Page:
Mt Madison Foliage Hike
Full Day Hike DATE: 10/06/2021 - 10/06/2021
Trip/Event Location: Randolph, NH
Trip Leader(s): phoenix
Max # People: 10
Trip Guiding / Event Fee: No, I will not be asking participants for money
Difficulty Level: Strenuous
We will hike up the Air Line Trail and take the Airline Cutoff to the Madison Spring Hut. (The hut will already have closed for the season.) From the hut, we will take the Osgood trail to the...
We will meet at Appalachia parking area on Route 2.
Fred, James, Martin, Mo, and Steve joined me for this hike. Everyone was at the trailhead on time, so we started hiking up Air Line at 8:40. We immediately encountered the fork in the trail, where Valley Way veers left as we continued on Air Line to the right. In quick succession, we hiked Air Line past its intersections with The Link, Sylvan Way, Beechwood Way, Short Line, and Randolph Path. We were surely making great progress, never mind we had only navigated a mere 0.9 miles through this prolific trail maze!
Air Line was a bit wet and muddy in places, so we needed to watch our steps. Nevertheless we carried on lively conversations, starting with the usual queries regarding one’s type of employment or retirement. Somehow the conversation took a radical turn into a discussion of a Barbie doll as well as the associated, anatomically incomplete Ken doll.
We passed the intersection with Scar Trail and continued upward. When we came upon the intersection with Chemin des Dames (Lady’s Way), four women who had just hiked up King Ravine using that trail were resting. We stopped to chat with them before continuing ever upward. As we were approaching tree line, the sun was directly aligned with Air Line, and thus, in our faces. We felt the sunlight was lifting us to the heavenly views on the bare ridge above. There we took in the awesome views into King Ravine and the autumn colors below. (The foliage is on schedule to “peak” over the upcoming holiday weekend for leaf peepers.)
I had a hidden agenda in posting this hike. It was to traverse the 0.2 mile Airline Cutoff that leads to the Madison Spring Hut. Thereupon, I would finally grasp the “Holy Grail” of Redlining – to have hiked all the trails in the AMC White Mountain Guide (around 1450 miles). To celebrate I had brought some chocolate candy to share, so when we reached the hut we paused to eat the candy. (The hut is already boarded up to survive another vicious, presidential winter.) Wisecracking friend Mo claimed he is bluelining. That simply means celebrating after every hike he does rather than setting a huge goal such as redlining the 627 trails described in the White Mountain guide!
Then all five co-hikers voiced consent to continue to the summit of Mt Madison, 0.5 miles and 500 feet elevation gain via Osgood Trail. We reached the summit shortly before 1 p.m. We could see some lower elevation peaks, but the Mt Washington and Mt Adams summits were covered by clouds. To add insult to injury, the Madison summit was a bit bug infested. I made history by suffered a bug bite on my left arm this late in the season!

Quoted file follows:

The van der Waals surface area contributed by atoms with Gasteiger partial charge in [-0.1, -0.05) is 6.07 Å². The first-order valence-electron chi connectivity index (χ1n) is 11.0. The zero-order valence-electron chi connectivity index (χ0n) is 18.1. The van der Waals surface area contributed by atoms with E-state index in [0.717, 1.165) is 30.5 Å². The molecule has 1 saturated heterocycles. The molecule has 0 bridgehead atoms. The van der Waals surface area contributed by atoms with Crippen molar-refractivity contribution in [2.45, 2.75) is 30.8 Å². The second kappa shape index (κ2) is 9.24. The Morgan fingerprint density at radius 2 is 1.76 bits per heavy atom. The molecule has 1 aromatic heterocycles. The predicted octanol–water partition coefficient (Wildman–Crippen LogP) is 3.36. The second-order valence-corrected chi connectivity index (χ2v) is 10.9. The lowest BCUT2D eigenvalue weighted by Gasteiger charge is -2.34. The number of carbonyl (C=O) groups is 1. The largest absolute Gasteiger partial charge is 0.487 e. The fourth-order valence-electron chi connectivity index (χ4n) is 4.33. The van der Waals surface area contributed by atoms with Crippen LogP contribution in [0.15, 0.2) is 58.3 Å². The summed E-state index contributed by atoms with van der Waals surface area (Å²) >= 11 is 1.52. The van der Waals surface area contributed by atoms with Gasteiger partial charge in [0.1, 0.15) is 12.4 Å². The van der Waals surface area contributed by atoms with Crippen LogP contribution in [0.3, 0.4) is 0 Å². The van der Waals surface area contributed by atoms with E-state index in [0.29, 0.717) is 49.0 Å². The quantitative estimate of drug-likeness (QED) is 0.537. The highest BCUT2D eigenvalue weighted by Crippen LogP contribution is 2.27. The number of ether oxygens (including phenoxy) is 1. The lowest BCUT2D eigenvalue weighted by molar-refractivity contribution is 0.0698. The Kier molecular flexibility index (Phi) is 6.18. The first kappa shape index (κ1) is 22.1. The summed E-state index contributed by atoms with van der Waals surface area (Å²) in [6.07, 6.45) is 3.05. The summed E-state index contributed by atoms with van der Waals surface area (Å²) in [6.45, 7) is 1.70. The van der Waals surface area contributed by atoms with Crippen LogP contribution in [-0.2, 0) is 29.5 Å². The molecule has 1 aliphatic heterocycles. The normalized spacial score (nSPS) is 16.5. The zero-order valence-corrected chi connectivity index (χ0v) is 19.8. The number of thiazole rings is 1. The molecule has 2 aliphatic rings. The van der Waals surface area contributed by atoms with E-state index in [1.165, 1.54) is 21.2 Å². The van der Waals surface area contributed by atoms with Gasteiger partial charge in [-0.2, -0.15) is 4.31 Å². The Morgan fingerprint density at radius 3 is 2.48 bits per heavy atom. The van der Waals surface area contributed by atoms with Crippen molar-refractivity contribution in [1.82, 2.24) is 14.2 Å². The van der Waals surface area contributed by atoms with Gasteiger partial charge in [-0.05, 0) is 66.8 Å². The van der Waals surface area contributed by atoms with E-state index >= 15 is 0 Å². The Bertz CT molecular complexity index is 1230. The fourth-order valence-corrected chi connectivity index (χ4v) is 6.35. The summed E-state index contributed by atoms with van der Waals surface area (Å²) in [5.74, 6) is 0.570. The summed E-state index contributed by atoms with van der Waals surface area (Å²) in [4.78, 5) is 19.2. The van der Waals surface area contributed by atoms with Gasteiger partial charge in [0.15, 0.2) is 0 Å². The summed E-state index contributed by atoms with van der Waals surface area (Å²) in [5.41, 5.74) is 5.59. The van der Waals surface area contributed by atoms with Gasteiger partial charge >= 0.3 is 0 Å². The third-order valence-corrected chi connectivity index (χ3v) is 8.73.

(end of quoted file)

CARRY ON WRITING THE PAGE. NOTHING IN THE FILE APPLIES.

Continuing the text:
The weather forecast had called for a mostly sunny sky, with a high temperature of 50 degrees, and wind speeds of 5-20 mph. The clouds from the previous day were to be gone by midmorning. The Mt Madison summit had a mostly cloudy sky, but the air temperature was probably well above 50 degrees (I was down to T-shirt and shorts), and there was no wind. But if you have hiked in the Whites, you expect actual conditions on your summit may vary considerably from what was forecasted.
The clouds teased us that they might clear away. However, only the Wildcat Range to the east and the hairpin turn of the Mt Washington road at the four mile marker came into view. But in my trip posting, I had advertised magnificent views of the Presidential Range. I always try to have a Plan B when I’m trip leader to quell co-hikers thoughts of mutiny. By setting the WABAC (Wayback) Machine to 8/17/2002, the date I climbed Mt Madison from the other end of Osgood Trail, I retrieved a summit picture from that clear day. Using that picture, I revealed to my co-hikers what was behind today’s clouds! (That picture is also posted in this trip report.)
We retraced our steps back to the hut and headed down Valley Way. Like Air Line, Valley Way was wet and muddy. Once again we carefully watched where to put our feet and avoided slipping or falling. To stay on Valley Way, we carefully noted the signs at the numerous trail junctions. The group was less chatty in descending than we had been in ascending and on the summit.
We were back at our cars after hiking for 8 hours, besting my originally projected time by a half hour. We had ascended 4050 feet to touch the clouds, which is just 200 feet less than hiking from Pinkham Notch to the Mt Washington summit. Although the spectacular view of Mt Washington had only been seen in a picture, all my fellow hikers were greatly impressed looking into the precipitous King Ravine and by the foliage. All in all, a very successful hike with excellent GO members, if I may say so myself!
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